Isn’t there always one? You know the one, the one person who, for whatever reason, just loves spaghetti (the pasta shape) and not a single other shape of pasta. No matter how much you explain that it’s all made from the same dough, they still want only spaghetti. Perhaps they like the fact that you can wind the pasta around the fork, or perhaps the fun part is slurping down the strands.
Well, we can slurp with the best of them, and, while we’ve shown you how to make pici — something like handmade spaghetti — we thought that we’d at least try something closer to “real” spaghetti. In this case, it’ll be spaghetti alla chitarra — well, not actually that, either, as you need a special wire-strung board to make those. But, they will look pretty much the same. Spaghetti strands with a square cross-section.
For this you’ll need two things: 1) pasta dough, ready to roll, and 2) a pasta machine.
Roll pasta. Divide your pasta dough into manageable pieces. We find that dividing a single batch of dough (from 1 cup of flour) into four pieces is perfect. Roll each piece through the machine on the widest setting, folding into thirds between rolling, about 5 to 7 times to knead it and make it smooth. Finally, dust with flour, and roll to a medium setting, about 1/16 of an inch thick. Let the dough rest for a minute, then roll through that same setting a second time.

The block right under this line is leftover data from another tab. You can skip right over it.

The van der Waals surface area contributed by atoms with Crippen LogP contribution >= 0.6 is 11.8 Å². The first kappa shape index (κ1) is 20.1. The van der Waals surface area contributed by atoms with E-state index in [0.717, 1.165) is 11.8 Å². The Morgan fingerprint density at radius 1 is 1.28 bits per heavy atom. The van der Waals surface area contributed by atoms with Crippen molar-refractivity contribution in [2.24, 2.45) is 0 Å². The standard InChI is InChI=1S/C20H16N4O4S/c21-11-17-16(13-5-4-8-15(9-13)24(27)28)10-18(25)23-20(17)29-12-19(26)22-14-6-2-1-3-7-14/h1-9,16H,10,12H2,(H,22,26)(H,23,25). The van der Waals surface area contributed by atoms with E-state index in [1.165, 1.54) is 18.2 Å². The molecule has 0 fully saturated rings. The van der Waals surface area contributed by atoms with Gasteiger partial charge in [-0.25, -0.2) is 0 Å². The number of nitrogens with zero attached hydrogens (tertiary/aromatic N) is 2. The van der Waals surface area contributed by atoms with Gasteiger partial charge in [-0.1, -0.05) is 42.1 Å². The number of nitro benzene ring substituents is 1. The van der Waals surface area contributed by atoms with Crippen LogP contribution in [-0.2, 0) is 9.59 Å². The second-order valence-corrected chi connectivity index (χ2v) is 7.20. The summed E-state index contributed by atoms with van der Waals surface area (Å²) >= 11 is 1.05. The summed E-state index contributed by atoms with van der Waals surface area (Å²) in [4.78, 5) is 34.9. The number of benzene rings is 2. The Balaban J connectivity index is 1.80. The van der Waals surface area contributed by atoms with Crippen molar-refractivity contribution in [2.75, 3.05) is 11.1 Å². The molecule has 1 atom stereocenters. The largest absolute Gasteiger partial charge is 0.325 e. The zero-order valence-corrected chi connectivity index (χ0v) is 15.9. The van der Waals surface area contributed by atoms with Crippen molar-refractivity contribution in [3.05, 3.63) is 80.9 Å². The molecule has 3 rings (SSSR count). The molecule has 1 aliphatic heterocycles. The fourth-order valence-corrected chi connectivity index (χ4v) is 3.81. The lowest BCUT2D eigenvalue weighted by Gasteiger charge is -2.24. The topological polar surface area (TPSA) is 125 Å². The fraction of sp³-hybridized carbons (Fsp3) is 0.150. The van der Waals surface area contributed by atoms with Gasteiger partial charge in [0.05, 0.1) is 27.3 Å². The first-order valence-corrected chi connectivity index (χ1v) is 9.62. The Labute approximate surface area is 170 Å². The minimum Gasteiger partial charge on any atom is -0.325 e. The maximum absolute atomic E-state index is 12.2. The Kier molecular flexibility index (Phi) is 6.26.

Cut pasta. Most cutter attachments seem to have a cutter for fettuccine (1/3-inch wide) and another cutter that will cut strands about 1/16 of an inch wide. The latter is what we want to use. Dust the pasta sheet heavily with flour, and start it through the cutter. The flour should keep the strands from sticking as they come through on the other side as spaghetti alla chitarra. If you don’t have a pasta cutter, you can roll up the well-floured dough and slice through with a sharp chef’s knife, making thin strands.
Roll into nests. You can let the pasta dry stretched out like spaghetti, or just take a small bundle and roll it around your hand to form a little pasta nest. Let dry until you’re ready to use (or freeze for later) that day.
Boil and serve. Bring a large kettle of salted water to a rolling boil. Add the pasta nests and cook. How long? As with all fresh pasta, this will cook faster than commercial dried pasta. It make take as little as 2 minutes, depending on how long the pasta has dried. So, check early and often. When ready, drain and serve with your favorite sauce.
The first time we tried making these, the dough was sticky and we ended up with a small mess coming out of the cutter. This time we used a lot of flour for dusting and we seemed to be okay. While the pasta doesn’t taste any different, it’s always fun to have another shape that you can make up to match your sauce. And, as with all home-scratched pastas, this shape is easy to master, especially if you have a pasta machine, so five stars.